2. Either a basic-type description string as in typestr or another list (for nested records)
  3. An optional shape tuple providing how many times this part of the record should be repeated. No repeats are assumed if this is not given. Very complicated structures can be described using this generic interface. Notice, however, that each element of the array is still of the same data-type. Some examples of using this interface are given below.

Default: [('', typestr)]

data (optional)

A 2-tuple whose first argument is an integer (a long integer if necessary) that points to the data-area storing the array contents. This pointer must point to the first element of data (in other words any offset is always ignored in this case). The second entry in the tuple is a read-only flag (true means the data area is read-only).

This attribute can also be an object exposing the buffer interface which will be used to share the data. If this key is not present (or returns None), then memory sharing will be done through the buffer interface of the object itself. In this case, the offset key can be used to indicate the start of the buffer. A reference to the object exposing the array interface must be stored by the new object if the memory area is to be secured.

Default: None

strides (optional)

Either None to indicate a C-style contiguous array or a Tuple of strides which provides the number of bytes needed to jump to the next array element in the corresponding dimension. Each entry must be an integer (a Python int or long). As with shape, the values may be larger than can be represented by a C “int” or “long”; the calling code should handle this appropiately, either by raising an error, or by using Py_LONG_LONG in C. The default is None which implies a C-style contiguous memory buffer. In this model, the last dimension of the array varies the fastest. For example, the default strides tuple for an object whose array entries are 8 bytes long and whose shape is (10,20,30) would be (4800, 240, 8)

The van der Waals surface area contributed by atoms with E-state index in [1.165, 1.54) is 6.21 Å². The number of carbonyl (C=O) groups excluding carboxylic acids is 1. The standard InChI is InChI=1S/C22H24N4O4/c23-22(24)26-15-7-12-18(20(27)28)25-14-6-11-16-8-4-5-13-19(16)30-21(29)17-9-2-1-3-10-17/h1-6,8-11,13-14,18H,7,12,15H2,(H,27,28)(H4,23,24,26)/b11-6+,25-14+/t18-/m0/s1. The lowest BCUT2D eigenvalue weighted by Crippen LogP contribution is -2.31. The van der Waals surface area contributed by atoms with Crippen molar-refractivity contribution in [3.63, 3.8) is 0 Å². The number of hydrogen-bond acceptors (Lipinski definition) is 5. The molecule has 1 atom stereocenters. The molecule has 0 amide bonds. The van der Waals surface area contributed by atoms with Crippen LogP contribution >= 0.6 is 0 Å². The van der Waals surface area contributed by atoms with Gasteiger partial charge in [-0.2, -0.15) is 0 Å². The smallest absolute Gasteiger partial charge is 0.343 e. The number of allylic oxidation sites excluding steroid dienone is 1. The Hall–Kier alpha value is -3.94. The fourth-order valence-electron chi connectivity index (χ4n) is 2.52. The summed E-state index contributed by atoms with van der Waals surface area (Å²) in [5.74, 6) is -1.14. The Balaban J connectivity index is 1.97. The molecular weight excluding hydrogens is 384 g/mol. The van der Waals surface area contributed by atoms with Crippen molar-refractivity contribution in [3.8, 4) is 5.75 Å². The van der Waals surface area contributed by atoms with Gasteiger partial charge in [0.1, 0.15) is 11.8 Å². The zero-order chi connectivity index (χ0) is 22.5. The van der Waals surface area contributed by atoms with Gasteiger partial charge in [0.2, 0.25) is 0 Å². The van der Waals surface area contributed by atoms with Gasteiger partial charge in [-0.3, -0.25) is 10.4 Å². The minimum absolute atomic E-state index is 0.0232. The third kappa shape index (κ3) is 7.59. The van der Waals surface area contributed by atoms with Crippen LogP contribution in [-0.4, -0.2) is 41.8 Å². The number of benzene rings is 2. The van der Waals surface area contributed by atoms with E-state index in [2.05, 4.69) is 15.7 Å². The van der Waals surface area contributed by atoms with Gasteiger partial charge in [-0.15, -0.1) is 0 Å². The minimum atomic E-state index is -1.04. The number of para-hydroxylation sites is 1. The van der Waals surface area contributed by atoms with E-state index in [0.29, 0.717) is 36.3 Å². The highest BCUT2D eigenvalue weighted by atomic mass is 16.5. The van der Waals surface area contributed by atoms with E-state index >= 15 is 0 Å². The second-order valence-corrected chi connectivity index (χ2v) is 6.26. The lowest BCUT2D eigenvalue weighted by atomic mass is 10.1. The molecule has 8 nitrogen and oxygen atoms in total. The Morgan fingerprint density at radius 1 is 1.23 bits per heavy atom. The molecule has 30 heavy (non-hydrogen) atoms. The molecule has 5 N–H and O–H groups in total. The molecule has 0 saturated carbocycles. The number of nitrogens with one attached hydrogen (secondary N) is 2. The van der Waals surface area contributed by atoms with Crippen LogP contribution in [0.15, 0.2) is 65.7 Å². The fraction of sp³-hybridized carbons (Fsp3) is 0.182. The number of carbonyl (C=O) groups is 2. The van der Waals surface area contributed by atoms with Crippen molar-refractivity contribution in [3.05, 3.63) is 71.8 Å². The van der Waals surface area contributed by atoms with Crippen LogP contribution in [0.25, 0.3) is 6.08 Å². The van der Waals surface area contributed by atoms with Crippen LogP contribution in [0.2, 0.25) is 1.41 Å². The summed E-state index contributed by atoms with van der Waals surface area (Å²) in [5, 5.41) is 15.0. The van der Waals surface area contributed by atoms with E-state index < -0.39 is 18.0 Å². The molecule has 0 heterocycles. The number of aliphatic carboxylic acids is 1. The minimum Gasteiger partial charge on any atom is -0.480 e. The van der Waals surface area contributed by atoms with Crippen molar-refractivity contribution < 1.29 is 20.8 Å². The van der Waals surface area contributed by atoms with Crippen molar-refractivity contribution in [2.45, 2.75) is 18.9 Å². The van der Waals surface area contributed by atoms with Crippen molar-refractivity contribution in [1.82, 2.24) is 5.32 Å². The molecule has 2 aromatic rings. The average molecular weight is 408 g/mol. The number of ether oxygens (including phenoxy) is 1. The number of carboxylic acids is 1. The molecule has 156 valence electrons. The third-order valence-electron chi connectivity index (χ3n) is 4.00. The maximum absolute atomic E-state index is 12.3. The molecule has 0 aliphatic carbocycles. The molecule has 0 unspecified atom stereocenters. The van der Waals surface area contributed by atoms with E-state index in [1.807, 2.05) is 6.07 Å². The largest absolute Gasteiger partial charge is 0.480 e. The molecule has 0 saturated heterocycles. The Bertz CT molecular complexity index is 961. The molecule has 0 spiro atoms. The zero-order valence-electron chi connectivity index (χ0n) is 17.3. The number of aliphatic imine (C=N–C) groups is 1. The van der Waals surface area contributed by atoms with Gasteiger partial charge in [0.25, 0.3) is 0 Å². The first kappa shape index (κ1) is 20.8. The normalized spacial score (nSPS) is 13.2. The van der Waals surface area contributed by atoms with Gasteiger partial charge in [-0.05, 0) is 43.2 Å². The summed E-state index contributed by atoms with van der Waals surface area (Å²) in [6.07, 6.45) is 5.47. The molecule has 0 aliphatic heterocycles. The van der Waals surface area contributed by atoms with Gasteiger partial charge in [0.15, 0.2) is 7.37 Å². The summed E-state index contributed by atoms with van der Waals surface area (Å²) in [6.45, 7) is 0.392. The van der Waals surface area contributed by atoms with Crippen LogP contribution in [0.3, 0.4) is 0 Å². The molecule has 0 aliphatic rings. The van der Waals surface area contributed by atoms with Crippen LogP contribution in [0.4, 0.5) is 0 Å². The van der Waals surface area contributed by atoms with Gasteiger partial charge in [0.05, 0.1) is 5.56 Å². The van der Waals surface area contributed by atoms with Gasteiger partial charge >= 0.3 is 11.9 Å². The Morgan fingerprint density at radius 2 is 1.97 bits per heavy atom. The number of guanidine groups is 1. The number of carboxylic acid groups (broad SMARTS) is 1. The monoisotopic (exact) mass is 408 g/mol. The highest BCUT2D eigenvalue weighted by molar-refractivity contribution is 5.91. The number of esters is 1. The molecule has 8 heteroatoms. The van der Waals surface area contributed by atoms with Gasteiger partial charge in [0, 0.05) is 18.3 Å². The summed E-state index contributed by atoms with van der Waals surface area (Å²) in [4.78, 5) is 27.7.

Default: None (C-style contiguous)

mask (optional)

None or an object exposing the array interface. All elements of the mask array should be interpreted only as true or not true indicating which elements of this array are valid. The shape of this object should be “broadcastable” to the shape of the original array.

Default: None (All array values are valid)

offset (optional)

An integer offset into the array data region. This can only be used when data is None or returns a buffer object.

Default: 0.

version (required)

An integer showing the version of the interface (i.e. 3 for this version). Be careful not to use this to invalidate objects exposing future versions of the interface.

C-struct access

This approach to the array interface allows for faster access to an array using only one attribute lookup and a well-defined C-structure.

A PyCObject whose voidptr member contains a pointer to a filled PyArrayInterface structure. Memory for the structure is dynamically created and the PyCObject is also created with an appropriate destructor so the retriever of this attribute simply has to apply Py_DECREF() to the object returned by this attribute when it is finished. Also, either the data needs to be copied out, or a reference to the object exposing this attribute must be held to ensure the data is not freed. Objects exposing the __array_struct__ interface must also not reallocate their memory if other objects are referencing them.

New since June 16, 2006:

In the past most implementations used the “desc” member of the PyCObject itself (do not confuse this with the “descr” member of the PyArrayInterface structure above — they are two separate things) to hold the pointer to the object exposing the interface. This is now an explicit part of the interface. Be sure to own a reference to the object when the PyCObject is created using PyCObject_FromVoidPtrAndDesc.